Agamben provided a philosophical relay locating chora in the event of troubadour poetry, along with an analysis useful for tracking the mechanism from Plato's Timaeus to Derrida's trace. Algirdas Greimas, The Semiotics of Passions, adds depth to this relay, explaining in detail the functioning of this resource for inventing an electrate metaphysics. We learn from Greimas how to shift focus in consulting away from conventional projection of (narrative) scenarios into the figural as a different way of addressing possibilities for transformation out of present circumstances. Appiphany is designed to coordinate the empirical body with egents's transcendental subject (to use the terms of the coming philsophy adapted from Kant). The point of epiphany is this position of contact between the sensible and intelligible dimensions of experience, with the sensory body articulated through language as mediating between the inner individual and the exterior state of affairs in the world. This relationship is figural. The relevant point is that electracy, responsible for institutionalizing the third apparatus, must develop a "logic" of feeling, augmenting the undergoing of attraction/repulsion--the capacity to be affected that is to electracy what propositional logic was for literacy. The source domain for the relevant practice is the arts, and the capacity of aesthetic form to capture and augment intense personal sensory experience that exceeds abstract categories, and that registers, rather, a singular manner of existing that has everything to do with quality of life and well-being.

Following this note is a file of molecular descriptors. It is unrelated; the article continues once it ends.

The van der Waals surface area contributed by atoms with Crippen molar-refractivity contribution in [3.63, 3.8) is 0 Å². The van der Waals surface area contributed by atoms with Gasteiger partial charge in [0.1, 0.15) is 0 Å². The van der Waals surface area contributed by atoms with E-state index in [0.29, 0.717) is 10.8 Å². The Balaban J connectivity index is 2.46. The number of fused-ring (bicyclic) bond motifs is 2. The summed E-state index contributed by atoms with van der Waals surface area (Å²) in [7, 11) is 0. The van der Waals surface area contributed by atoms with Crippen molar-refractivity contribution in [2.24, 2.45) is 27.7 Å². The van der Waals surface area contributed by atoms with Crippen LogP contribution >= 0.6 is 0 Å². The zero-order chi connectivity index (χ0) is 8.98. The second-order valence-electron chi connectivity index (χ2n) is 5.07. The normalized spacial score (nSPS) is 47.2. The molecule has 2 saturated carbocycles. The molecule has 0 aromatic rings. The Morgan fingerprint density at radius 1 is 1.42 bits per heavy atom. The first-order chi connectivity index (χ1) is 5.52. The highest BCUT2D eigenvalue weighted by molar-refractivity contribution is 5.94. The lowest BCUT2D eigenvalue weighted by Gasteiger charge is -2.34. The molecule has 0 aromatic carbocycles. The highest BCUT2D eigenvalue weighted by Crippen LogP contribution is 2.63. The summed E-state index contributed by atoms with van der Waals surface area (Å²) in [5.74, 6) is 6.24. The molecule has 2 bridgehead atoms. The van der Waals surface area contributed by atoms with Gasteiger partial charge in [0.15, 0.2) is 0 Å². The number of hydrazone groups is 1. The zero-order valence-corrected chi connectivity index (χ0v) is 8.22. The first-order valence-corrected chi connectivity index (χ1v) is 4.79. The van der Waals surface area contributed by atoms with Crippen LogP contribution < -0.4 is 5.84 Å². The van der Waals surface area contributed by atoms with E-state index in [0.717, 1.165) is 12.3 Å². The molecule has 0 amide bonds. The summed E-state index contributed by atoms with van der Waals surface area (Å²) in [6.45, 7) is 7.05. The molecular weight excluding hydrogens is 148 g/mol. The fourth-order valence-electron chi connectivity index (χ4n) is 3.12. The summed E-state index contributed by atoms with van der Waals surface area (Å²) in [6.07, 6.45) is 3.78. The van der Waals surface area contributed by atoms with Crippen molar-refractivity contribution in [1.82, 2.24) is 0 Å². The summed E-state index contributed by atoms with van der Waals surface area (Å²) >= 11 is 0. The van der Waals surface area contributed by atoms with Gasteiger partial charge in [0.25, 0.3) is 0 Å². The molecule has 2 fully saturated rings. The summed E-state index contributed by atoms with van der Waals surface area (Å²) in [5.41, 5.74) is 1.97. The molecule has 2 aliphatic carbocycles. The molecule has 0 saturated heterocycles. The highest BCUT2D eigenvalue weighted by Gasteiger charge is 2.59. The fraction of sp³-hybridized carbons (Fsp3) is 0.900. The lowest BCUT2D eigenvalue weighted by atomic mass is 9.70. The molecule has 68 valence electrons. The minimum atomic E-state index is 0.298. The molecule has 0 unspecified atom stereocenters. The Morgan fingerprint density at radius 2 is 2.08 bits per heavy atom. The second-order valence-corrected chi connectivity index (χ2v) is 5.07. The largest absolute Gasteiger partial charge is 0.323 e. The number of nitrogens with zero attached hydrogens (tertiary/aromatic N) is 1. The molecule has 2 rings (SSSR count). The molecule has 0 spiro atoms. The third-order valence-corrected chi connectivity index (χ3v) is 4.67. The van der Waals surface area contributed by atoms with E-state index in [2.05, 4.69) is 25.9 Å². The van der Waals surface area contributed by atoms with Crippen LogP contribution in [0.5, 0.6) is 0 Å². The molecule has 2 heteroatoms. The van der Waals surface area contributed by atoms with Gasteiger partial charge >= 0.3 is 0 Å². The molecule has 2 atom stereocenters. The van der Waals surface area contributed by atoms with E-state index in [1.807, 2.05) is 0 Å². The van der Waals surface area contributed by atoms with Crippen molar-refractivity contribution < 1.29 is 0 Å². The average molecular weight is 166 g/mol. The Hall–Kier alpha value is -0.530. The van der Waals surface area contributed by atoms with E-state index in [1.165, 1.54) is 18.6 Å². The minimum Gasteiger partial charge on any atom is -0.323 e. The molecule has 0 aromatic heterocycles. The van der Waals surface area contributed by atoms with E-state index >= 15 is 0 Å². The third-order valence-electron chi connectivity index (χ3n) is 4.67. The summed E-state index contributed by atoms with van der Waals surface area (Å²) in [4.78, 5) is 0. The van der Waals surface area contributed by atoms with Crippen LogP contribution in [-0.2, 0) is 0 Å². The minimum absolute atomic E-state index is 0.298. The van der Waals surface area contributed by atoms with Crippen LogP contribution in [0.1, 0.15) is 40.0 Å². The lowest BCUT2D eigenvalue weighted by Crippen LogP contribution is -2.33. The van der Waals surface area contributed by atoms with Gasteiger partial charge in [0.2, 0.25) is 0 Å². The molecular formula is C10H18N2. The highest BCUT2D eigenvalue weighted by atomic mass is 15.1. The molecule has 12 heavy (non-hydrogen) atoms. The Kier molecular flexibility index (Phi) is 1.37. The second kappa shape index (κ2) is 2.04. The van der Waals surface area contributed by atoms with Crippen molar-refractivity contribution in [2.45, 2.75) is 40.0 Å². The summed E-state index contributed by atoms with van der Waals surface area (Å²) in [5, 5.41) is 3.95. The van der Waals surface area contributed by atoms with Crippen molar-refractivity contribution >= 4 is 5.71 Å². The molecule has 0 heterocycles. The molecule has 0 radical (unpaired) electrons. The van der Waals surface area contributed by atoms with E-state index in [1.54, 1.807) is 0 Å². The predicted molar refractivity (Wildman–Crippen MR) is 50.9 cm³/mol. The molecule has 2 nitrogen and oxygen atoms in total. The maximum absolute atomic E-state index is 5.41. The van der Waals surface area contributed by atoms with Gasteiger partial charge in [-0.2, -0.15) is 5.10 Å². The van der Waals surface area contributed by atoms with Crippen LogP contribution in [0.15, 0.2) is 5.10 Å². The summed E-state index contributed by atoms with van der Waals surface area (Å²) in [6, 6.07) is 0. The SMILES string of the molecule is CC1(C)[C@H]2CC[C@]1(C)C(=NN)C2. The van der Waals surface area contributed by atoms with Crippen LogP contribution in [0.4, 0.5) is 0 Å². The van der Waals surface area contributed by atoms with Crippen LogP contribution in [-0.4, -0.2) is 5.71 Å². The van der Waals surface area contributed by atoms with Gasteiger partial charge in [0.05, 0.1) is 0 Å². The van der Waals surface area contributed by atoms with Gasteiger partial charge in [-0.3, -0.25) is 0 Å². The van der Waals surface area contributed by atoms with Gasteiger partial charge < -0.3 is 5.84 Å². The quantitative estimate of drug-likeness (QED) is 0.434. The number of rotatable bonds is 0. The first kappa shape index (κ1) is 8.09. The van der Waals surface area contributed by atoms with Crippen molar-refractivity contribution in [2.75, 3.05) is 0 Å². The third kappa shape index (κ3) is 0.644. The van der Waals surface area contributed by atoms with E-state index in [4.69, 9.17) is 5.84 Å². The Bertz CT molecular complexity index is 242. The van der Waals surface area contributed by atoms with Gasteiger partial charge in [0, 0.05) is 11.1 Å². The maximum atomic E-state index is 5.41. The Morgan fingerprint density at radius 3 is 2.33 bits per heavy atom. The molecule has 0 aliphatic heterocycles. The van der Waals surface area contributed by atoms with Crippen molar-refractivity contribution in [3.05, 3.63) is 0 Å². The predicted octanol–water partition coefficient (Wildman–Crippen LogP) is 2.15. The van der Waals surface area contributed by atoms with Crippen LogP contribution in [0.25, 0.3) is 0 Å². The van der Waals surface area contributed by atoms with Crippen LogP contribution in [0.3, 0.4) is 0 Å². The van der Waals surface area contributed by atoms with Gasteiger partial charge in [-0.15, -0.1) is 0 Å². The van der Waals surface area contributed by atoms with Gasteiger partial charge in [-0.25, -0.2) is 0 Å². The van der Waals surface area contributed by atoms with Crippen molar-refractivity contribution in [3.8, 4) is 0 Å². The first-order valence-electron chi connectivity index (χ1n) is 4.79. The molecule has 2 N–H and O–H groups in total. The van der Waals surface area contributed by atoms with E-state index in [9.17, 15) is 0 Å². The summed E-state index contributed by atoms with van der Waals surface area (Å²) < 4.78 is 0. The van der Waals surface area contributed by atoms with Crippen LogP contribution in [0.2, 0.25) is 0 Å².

Greimas's semiotics of the passional (thymic) dimension of discourse, grounded in the instance of Marcel Proust, turns out to be a heuretics of choragraphy. The description is heuretic in that its analysis of how chora is manifested in Proust may be translated into a template, not only for further analyses, but as a poetics. The epiphanic experience outlined here has not only critical but also ontological importance in demonstrating the origins and emergence of valency and value. Specifically, in the context of a konsult on justice as well-being, Greimas's semiotics pinpoints precisely the mechanism of potentiality and capability in the affordances of discourse in culture. The figural event involves a transformation that Heidegger described as an appropriation of Being--Ereignis as a particular relationship with Being (with life energy). Humans are not born in the open (as Rilke put it) but must become their being (let it come for them). Different relationships with Being are possible, such as the utilitarian appropriation currently hegemonic, in which everything is equipment for (commodity) production.